That January 2012 New Republic article by Michael Kazin, quoted above, draws on the work of Harvard professor Robert D. Putnam and Notre Dame professor David E. Campbell, authors of the book “American Grace: How Religion Divides and Unites Us.” In it the two political scientists argue that our religious culture has become increasingly polarized, while at the same time fostering a broad interfaith tolerance. Putnam and Campbell were recently given pride of place in the most recent issue of Foreign Affairs to talk about the intersection of religion and politics (hint: they don’t like it), with much of the piece given over to talking about “nones,” individuals who claim no formal religion.

“In surveys conducted by the authors all “nones” grew by about 18% between 2006 and 2011, but young “nones” grew by about 90%–a truly remarkable difference. Campbell and Putnam have a convincing political explanation of this development: The growth of the “nones”, and especially of their young constituent, is a reaction against the Religious Right.”

What many have pointed out, including those who’ve gathered data on this growing demographic, is that “nones” aren’t anti-religious per se, they are simply against what they feel institutionalized religion has become (ie polarized and fixated on culture war issues). In short, as some would have it, we are becoming a nation of heretics. The big question is, if traditional (ie Christian) religion as we know is declining, if we are entering a post-Christian era, what will take its place? According to religion scholar Diana Butler Bass, author of the recently released “Christianity After Religion: The End of Church and the Birth of a New Spiritual Awakening,” we are at a pivotal moment in history in regards to that question.

“The United States is currently in the throes of a spiritual awakening, says Diana Butler Bass. In her new book, Christianity After Religion, the author argues that we are at a crossroads in history—we can choose to move forward into new emerging spiritualities, or we can heed the siren sound of the traditionalists calling us back to a romanticized, rigid, past.”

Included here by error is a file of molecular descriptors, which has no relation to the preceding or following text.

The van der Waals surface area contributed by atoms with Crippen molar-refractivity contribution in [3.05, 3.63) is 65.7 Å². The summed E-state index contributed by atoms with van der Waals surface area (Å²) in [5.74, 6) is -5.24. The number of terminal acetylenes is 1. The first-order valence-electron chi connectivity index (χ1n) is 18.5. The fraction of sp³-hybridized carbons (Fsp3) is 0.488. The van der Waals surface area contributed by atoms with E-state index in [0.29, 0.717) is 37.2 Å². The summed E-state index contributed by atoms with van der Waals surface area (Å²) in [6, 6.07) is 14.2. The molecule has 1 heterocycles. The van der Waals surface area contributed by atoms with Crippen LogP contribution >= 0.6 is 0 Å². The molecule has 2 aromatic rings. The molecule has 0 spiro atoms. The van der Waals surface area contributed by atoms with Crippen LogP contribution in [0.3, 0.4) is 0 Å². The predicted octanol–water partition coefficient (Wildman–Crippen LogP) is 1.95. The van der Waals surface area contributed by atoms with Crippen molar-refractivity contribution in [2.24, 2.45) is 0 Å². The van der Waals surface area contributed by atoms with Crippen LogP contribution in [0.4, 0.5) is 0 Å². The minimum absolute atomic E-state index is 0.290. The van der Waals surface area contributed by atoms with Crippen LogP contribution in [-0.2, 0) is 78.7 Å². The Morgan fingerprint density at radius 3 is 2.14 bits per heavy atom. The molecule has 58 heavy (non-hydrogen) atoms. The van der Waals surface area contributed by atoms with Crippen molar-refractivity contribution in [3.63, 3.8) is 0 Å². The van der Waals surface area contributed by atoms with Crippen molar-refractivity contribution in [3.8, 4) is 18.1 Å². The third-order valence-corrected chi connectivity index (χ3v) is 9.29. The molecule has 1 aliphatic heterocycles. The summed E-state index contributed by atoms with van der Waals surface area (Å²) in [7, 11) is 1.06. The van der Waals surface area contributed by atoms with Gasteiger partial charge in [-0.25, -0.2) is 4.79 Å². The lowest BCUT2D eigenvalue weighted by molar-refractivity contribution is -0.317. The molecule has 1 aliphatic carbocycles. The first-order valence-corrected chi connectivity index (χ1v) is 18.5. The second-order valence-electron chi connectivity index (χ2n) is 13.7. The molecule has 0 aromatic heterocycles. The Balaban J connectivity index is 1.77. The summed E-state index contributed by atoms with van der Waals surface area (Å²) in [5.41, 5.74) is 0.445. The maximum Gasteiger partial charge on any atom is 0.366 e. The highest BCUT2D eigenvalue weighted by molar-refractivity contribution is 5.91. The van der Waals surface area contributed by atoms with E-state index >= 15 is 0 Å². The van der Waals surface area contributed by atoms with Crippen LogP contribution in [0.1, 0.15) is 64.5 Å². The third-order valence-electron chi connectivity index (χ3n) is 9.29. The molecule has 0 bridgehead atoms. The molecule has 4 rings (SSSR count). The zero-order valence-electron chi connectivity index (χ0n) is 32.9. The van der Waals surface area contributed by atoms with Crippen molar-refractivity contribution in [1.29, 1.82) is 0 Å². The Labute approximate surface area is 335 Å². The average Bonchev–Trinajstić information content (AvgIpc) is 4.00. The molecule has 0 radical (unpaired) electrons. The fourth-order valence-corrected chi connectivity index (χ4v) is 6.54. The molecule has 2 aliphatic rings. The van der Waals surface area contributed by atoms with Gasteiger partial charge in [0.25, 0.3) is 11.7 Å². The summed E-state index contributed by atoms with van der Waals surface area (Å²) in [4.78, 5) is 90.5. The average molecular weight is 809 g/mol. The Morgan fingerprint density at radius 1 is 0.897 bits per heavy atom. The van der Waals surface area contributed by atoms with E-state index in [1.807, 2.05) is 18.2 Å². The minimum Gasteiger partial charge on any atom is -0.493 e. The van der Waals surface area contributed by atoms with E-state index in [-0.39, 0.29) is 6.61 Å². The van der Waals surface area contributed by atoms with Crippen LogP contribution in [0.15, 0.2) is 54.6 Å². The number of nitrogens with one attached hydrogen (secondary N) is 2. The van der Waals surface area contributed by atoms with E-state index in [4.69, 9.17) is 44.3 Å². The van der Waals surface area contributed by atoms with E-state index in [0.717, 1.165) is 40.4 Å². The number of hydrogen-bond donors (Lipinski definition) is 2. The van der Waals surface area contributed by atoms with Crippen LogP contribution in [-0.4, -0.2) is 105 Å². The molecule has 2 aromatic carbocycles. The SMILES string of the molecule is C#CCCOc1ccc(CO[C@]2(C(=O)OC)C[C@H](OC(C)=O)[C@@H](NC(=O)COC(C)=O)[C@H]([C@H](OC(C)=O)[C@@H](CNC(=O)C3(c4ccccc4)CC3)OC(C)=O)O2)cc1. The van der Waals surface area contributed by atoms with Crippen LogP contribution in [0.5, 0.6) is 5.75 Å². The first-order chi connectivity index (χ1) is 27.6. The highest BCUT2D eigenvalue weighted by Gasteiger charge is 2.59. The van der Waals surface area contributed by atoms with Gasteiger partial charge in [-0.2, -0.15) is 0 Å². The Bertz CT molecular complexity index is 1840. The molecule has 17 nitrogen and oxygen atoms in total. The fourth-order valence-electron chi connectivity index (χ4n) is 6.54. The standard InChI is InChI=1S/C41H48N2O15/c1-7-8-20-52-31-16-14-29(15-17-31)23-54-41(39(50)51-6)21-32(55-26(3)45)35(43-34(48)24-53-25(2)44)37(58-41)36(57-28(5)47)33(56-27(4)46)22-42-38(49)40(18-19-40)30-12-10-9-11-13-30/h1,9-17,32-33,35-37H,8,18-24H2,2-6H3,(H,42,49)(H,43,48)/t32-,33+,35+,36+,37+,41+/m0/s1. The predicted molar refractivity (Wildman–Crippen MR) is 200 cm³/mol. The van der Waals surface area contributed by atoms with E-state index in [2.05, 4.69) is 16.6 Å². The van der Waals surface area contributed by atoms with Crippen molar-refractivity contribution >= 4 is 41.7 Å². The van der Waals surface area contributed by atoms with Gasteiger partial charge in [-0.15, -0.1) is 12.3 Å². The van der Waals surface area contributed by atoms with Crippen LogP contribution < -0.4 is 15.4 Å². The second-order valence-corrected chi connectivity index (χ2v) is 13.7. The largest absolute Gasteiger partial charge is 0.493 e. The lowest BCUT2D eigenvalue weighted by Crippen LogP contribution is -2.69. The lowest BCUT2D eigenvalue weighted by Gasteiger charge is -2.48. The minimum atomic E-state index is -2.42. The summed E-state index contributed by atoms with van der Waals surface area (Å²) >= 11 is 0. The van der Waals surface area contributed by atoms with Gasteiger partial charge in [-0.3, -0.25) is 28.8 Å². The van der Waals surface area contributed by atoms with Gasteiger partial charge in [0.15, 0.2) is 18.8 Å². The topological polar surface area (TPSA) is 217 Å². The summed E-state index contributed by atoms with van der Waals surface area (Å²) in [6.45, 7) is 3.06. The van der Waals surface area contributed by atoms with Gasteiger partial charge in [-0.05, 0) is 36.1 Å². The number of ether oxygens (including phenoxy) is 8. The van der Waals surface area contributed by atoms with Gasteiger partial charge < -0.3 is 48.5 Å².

Bass makes it plain that this awakening isn’t isolated to Christianity, or even to monotheism.

“…when I talk about the fact that we’re in an awakening, I believe we are in a period of intense cultural reorientation or revitalization, and that during an awakening, politics, worldviews, religion, education—the whole way a society approaches being community, and connecting with one another, and understanding their God or their gods—it all changes.”

I’ve mentioned before that the rise of the “nones” could be a very good thing for modern Paganism, and for religious minorities in general. Many “nones” are picking up spiritual practices from nature and the New Age, and scholars like Bron Taylor, author of “Dark Green Religion: Nature Spirituality and the Planetary Future,” believe that nature-based spiritualities are best equipped to survive the collapse of the traditional religions.

“Where this cognitive shift has been made, traditional religions with their beliefs in non-material divine beings are in decline. The desire for a spiritually meaningful understanding of the cosmos, however, did not wither away, and new forms of spirituality have been filling the cultural niches previously occupied by conventional religions. I argue that the forms I document in Dark Green Religion are much more likely to survive than longstanding religions, which involved beliefs in invisible, non-material beings.”

This all sounds like great news, but it should be noted that Taylor, and Bass, envision a push-back from traditional religions. The numbers may be  shifting, generational plate tectonics slowly changing the old religious order, but the near future will continue to be numerically dominated by Christian adherents. For many of these Christians the answer is simple: teach young people the “real,” “authentic,” Christianity that has been distorted by the modern world (an argument that works on both the Christian right and left).

“It all comes down to teaching and role-modeling the elusive real fundamental Christianity to young people. [Drew] Dyck’s book [“Generation Ex-Christian”] , and books like “UnChristian”“Generation Hex”“Wicca’s Charm”, and many, many, more, all call for a return to an elusive central core of faith that is pure enough to withstand the rigors of engaging the wider secular/non-Christian world.Christians love these books, because it not only addresses a problem that worries them, but tells them that the solution is to become more Christian as a way to solve the problem.”

The latest call for revival comes from New York Times columnist Ross Douthat, whose “Bad Religion: How We Became a Nation of Heretics” comes out this April. In it, he makes a “urgent call for a revival of traditional Christianity” to “confront our most pressing challenges and accelerated American decline.” Douthat, a proud hurler of the Cynthia Eller brickbat, does not want to live in a “Dan Brown America” and is very, very concerned about Hollywood’s rampant pantheism.